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Chapter 1 - Risk factors

Risk factor epidemiology tries to separate the effects of the exposure being investigated from all other exposures. This is important because cancer may develop following a series of different exposures over a long period, so the identification of all possible exposures is challenging.

Establishing Causation

Study conditions in epidemiology are difficult to control, so a single study is rarely definitive, and evidence of causation depends on accumulated evidence. Interpretation of this evidence may be controversial.

Mobile phones and brain cancer

The INTERPHONE (INTERPHONE Study Group, 2010) and other large studies (Benson et al, 2013) have produced strong evidence that there is no association between mobile phone use and brain cancer, but controversy continues concerning a range of methodological issues (Lagorio and Röösli, 2014; Morgan et al, 2015).

The epidemiologist Bradford Hill (Hill, 1965) proposed certain aspects of a study which suggest causation.

Table 2: Bradford Hill’s Criteria for Causation

  • Strength: An exposure which increases the risk of the outcome by 5% is less convincing than one which doubles it
  • Consistency: Has the association been repeatedly observed in different places, circumstances and times?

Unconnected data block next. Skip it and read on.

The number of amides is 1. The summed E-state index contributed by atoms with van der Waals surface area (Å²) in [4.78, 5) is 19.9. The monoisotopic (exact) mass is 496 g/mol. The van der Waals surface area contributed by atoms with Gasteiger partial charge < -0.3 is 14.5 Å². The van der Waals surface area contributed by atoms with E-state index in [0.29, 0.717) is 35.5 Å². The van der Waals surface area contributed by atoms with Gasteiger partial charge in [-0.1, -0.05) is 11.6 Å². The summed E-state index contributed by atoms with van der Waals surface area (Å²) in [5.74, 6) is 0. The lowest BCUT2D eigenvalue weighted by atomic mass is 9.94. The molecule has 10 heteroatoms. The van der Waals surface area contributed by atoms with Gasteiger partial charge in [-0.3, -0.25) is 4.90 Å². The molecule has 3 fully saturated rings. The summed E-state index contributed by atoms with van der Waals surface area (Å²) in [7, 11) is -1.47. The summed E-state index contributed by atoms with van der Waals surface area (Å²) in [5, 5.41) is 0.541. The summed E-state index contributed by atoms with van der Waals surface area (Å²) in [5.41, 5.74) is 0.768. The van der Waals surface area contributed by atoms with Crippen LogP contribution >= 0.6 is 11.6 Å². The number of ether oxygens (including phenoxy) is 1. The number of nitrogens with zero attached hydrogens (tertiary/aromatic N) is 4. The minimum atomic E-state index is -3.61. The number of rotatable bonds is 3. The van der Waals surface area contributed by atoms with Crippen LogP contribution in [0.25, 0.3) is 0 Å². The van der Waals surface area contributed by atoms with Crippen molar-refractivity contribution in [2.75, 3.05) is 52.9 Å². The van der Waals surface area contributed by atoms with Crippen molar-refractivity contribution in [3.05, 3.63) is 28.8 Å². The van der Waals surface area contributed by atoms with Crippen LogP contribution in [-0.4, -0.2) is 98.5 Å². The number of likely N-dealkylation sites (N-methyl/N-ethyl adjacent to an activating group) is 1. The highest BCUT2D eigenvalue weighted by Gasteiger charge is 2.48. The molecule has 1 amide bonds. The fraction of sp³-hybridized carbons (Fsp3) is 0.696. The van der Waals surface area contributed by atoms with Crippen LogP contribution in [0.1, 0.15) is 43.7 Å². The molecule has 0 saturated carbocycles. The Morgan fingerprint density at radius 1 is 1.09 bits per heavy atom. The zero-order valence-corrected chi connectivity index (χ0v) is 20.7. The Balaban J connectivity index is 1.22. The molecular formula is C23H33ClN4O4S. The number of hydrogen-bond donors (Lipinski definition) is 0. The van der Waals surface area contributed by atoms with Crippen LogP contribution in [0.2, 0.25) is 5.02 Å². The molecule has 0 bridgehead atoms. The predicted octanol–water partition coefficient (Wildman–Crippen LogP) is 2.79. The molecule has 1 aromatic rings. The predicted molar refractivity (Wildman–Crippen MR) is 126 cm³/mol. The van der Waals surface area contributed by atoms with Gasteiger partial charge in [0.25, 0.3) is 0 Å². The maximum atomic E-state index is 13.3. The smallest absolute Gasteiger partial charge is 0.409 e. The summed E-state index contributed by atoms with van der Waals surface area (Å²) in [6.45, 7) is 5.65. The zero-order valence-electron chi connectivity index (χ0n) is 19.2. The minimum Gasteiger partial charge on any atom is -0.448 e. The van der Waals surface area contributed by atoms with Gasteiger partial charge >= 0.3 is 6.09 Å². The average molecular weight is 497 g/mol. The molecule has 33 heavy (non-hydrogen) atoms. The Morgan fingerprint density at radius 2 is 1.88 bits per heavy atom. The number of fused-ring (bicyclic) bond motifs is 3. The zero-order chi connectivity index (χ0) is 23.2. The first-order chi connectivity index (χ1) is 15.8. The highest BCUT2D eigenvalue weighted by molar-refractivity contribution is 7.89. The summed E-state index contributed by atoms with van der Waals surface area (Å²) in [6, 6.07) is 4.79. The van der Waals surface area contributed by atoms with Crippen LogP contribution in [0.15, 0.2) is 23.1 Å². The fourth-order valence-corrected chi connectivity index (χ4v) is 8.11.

• Specificity: Is the association limited to particular sites and types of disease?
  • Temporality: Does the exposure precede the outcome?
  • Biological gradient: Does the association show a dose–response curve?
  • Plausibility: Is the causation biologically plausible?
  • Coherence: This is related to plausibility – does the effect cohere with the generally known facts of the natural history and biology of the disease?
  • Experiment: If some preventive action is taken, does it in fact prevent the outcome?
  • Analogy: Has a similar exposure been shown to be associated with a similar outcome?

Study Design

Cancer risk factors are often suggested by observing variation in cancer incidence or mortality between populations differentiated by geography, time, occupation or other characteristics. Hypotheses developed from these observations are tested in analytical studies. These are typically cohort or case-control studies, but sometimes a randomised trial might be used.

Types of Epidemiological Study

Table 3: Advantages and Disadvantages of Different Study Types

Study type



Cohort study

Clear sequence of events

Risk can be measured

Low risk of selection bias

Large numbers of participants needed with long follow-up period, so expensive and often slow

New exposures difficult to addLoss to follow-up

Change in exposure status during study

Risk of confounding

Randomised trial

Clear sequence of events

Risk can be measured

Low risk of bias or confounding

Large numbers of participants needed with long follow-up period, so expensive and often slow

New exposures difficult to add

Loss to follow-up

Change in exposure status during study

Ethical issues